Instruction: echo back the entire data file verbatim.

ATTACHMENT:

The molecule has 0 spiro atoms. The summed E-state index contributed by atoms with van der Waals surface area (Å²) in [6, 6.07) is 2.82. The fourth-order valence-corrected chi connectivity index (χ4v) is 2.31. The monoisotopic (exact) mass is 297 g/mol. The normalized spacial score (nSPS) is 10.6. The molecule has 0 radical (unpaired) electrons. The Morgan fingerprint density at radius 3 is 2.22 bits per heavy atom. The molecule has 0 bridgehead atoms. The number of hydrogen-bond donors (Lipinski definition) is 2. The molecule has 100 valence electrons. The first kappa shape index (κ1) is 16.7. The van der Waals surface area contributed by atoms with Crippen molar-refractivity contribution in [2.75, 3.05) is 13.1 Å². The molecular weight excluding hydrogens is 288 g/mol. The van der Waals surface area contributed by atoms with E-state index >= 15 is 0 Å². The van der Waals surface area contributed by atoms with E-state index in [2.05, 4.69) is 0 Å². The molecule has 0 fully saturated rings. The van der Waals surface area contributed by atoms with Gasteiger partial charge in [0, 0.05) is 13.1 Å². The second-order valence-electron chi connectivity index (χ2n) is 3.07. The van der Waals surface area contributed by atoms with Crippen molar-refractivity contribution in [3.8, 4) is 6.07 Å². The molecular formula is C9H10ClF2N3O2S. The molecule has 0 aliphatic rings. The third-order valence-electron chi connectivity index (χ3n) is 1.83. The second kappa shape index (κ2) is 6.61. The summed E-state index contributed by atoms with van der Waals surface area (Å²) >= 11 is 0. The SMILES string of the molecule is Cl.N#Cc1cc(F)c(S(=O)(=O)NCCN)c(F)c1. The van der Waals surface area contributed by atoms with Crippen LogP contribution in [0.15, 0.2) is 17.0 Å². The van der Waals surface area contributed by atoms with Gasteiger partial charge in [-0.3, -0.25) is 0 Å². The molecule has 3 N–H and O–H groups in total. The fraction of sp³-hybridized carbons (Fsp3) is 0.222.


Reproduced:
The molecule has 0 spiro atoms. The summed E-state index contributed by atoms with van der Waals surface area (Å²) in [6, 6.07) is 2.82. The fourth-order valence-corrected chi connectivity index (χ4v) is 2.31. The monoisotopic (exact) mass is 297 g/mol. The normalized spacial score (nSPS) is 10.6. The molecule has 0 radical (unpaired) electrons. The Morgan fingerprint density at radius 3 is 2.22 bits per heavy atom. The molecule has 0 bridgehead atoms. The number of hydrogen-bond donors (Lipinski definition) is 2. The molecule has 100 valence electrons. The first kappa shape index (κ1) is 16.7. The van der Waals surface area contributed by atoms with Crippen molar-refractivity contribution in [2.75, 3.05) is 13.1 Å². The molecular weight excluding hydrogens is 288 g/mol. The van der Waals surface area contributed by atoms with E-state index >= 15 is 0 Å². The van der Waals surface area contributed by atoms with E-state index in [2.05, 4.69) is 0 Å². The molecule has 0 fully saturated rings. The van der Waals surface area contributed by atoms with Gasteiger partial charge in [0, 0.05) is 13.1 Å². The second-order valence-electron chi connectivity index (χ2n) is 3.07. The van der Waals surface area contributed by atoms with Crippen molar-refractivity contribution in [3.8, 4) is 6.07 Å². The molecular formula is C9H10ClF2N3O2S. The molecule has 0 aliphatic rings. The third-order valence-electron chi connectivity index (χ3n) is 1.83. The second kappa shape index (κ2) is 6.61. The summed E-state index contributed by atoms with van der Waals surface area (Å²) >= 11 is 0. The SMILES string of the molecule is Cl.N#Cc1cc(F)c(S(=O)(=O)NCCN)c(F)c1. The van der Waals surface area contributed by atoms with Crippen LogP contribution in [0.15, 0.2) is 17.0 Å². The van der Waals surface area contributed by atoms with Gasteiger partial charge in [-0.3, -0.25) is 0 Å². The molecule has 3 N–H and O–H groups in total. The fraction of sp³-hybridized carbons (Fsp3) is 0.222.